Cabinetry: Your cabinetry may be able to be reused if care is taken at the demolition stage, and if you can be flexible around your kitchen design. Cabinet carcases are usually made in transportable sections and can be removed and put back together in new configurations. A new or reclaimed benchtop over this can help a kitchen feel new. Alternatively, if the doors are good but the carcases water damaged you could take the doors off and reuse them in a new kitchen.

Fixtures: Fixtures such as basins and baths can be reused if they come out undamaged. Talk to your plumber to make sure they still comply with current requirements. Put floor drains in your bathrooms in case the older fixtures don’t have their own overflows. Take care trying to reuse taps and mixers – make sure you can get replacement parts later.

Concrete slab: Can some of the slab stay in place and be reused for the new home, e.g. for the outdoor terrace? Parts of the old concrete slab from the house that you no longer want can be cut up into oversized pavers for the garden landscaping. This is very heavy work but can be rewarding – you can play with sizes and patterns.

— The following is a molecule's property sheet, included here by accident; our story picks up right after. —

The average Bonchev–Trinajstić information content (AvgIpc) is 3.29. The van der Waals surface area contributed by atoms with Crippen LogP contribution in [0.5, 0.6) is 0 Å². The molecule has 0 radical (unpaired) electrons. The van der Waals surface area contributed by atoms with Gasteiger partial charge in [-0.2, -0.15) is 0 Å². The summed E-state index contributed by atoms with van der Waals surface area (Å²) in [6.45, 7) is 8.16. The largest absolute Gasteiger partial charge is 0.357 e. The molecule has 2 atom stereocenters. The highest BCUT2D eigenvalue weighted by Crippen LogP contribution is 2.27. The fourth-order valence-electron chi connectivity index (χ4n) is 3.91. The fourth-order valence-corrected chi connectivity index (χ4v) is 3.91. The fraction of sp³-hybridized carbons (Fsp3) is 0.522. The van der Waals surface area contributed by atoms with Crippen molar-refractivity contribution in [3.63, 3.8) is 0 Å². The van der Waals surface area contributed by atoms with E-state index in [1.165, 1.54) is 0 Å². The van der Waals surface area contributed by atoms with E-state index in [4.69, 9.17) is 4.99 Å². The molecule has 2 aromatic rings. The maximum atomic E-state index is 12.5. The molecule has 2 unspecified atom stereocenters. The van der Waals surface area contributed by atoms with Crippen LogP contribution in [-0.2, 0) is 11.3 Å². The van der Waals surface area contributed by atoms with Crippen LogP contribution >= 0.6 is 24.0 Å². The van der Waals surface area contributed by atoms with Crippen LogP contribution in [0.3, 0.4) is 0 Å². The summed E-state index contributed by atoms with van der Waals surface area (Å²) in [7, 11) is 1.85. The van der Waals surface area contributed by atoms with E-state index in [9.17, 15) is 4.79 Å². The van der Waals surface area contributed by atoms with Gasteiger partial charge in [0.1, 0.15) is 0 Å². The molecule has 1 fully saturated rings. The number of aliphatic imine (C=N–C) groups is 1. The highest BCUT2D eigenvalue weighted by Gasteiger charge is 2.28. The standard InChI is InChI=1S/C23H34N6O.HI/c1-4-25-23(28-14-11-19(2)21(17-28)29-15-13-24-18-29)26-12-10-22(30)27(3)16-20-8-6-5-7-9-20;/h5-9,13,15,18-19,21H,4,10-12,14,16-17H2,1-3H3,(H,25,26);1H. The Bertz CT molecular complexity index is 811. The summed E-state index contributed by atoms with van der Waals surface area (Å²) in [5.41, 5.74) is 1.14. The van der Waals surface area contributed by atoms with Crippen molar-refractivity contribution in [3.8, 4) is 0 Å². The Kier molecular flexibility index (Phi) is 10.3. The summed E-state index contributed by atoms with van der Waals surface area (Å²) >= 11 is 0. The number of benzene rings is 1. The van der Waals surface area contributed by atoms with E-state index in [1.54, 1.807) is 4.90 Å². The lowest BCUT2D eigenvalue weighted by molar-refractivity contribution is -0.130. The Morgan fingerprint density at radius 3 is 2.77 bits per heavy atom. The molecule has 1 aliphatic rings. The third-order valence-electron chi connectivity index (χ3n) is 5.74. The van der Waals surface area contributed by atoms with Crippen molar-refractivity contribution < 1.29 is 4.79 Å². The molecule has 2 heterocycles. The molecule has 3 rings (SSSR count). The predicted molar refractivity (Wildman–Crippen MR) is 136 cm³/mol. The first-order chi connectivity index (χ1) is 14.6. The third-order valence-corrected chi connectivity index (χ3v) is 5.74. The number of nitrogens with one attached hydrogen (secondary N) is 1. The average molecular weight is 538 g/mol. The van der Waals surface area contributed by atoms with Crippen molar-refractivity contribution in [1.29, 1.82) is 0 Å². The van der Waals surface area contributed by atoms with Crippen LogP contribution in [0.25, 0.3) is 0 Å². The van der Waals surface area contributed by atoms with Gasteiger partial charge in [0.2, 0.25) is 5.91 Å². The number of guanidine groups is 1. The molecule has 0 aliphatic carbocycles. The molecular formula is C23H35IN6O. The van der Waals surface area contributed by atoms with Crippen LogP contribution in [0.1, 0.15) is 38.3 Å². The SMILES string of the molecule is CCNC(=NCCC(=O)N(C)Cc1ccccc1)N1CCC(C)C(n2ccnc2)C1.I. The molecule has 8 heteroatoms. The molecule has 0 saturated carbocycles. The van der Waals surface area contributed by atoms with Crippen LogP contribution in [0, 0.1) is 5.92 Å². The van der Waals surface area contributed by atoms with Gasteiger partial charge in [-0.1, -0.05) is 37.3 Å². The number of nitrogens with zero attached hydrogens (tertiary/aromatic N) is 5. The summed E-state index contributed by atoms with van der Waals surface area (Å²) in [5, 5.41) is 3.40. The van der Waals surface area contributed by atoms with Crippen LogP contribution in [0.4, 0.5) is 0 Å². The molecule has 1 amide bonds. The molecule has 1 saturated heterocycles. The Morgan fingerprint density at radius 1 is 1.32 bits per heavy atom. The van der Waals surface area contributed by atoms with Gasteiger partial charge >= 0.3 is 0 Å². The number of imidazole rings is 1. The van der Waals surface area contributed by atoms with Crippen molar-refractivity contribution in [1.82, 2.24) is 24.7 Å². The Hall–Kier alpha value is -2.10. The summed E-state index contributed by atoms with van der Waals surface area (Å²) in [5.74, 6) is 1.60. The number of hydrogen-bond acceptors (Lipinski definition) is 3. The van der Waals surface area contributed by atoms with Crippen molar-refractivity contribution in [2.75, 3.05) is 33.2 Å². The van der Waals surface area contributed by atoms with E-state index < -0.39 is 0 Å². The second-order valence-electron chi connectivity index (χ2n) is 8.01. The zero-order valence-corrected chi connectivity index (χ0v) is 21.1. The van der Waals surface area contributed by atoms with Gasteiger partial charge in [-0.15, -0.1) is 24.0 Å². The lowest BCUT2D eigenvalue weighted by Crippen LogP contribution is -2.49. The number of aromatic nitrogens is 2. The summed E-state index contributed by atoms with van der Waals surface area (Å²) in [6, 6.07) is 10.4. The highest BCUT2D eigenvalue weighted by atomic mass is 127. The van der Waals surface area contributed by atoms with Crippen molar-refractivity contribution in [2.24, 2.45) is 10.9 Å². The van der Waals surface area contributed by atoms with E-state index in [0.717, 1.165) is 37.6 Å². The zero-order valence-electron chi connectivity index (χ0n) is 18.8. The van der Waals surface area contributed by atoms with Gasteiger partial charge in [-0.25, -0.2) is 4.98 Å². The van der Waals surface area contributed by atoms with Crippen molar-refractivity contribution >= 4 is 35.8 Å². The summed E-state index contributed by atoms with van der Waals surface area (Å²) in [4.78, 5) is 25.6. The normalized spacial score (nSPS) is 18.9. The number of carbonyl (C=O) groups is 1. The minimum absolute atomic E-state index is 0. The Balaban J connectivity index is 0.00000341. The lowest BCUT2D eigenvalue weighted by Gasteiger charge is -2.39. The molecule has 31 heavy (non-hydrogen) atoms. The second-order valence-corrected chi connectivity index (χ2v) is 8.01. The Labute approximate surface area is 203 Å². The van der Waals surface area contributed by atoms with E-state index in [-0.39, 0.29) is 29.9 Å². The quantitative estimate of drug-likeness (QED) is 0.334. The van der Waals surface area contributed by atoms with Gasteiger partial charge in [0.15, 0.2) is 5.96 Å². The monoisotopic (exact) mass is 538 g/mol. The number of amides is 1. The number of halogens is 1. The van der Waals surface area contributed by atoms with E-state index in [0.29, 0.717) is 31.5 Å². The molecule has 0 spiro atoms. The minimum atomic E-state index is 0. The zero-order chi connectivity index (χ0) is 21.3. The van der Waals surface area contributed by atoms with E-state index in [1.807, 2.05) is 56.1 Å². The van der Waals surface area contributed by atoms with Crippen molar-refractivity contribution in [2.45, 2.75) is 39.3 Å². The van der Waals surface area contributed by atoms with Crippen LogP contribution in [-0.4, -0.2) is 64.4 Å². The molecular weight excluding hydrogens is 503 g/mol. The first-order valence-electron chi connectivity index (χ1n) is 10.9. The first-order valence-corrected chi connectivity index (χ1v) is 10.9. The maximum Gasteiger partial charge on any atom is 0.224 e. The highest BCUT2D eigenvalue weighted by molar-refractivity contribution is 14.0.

In conclusion

Once you know what you can reasonably recycle from your existing house and source from local secondhand yards, you can select necessary new materials knowing most of the hard work has already been done. Best of luck, and I trust this gives you food for thought.

Peter McArdle
A partner at family-based practice ptma Architecture, Peter McArdle is a registered architect with over 20 years of experience and an enduring interest in improving the sustainability of the built environment. ptma is based in Burleigh Heads at the southern end of the Gold Coast, and they work on a mix of residential and commercial projects around south-east Queensland and northern New South Wales.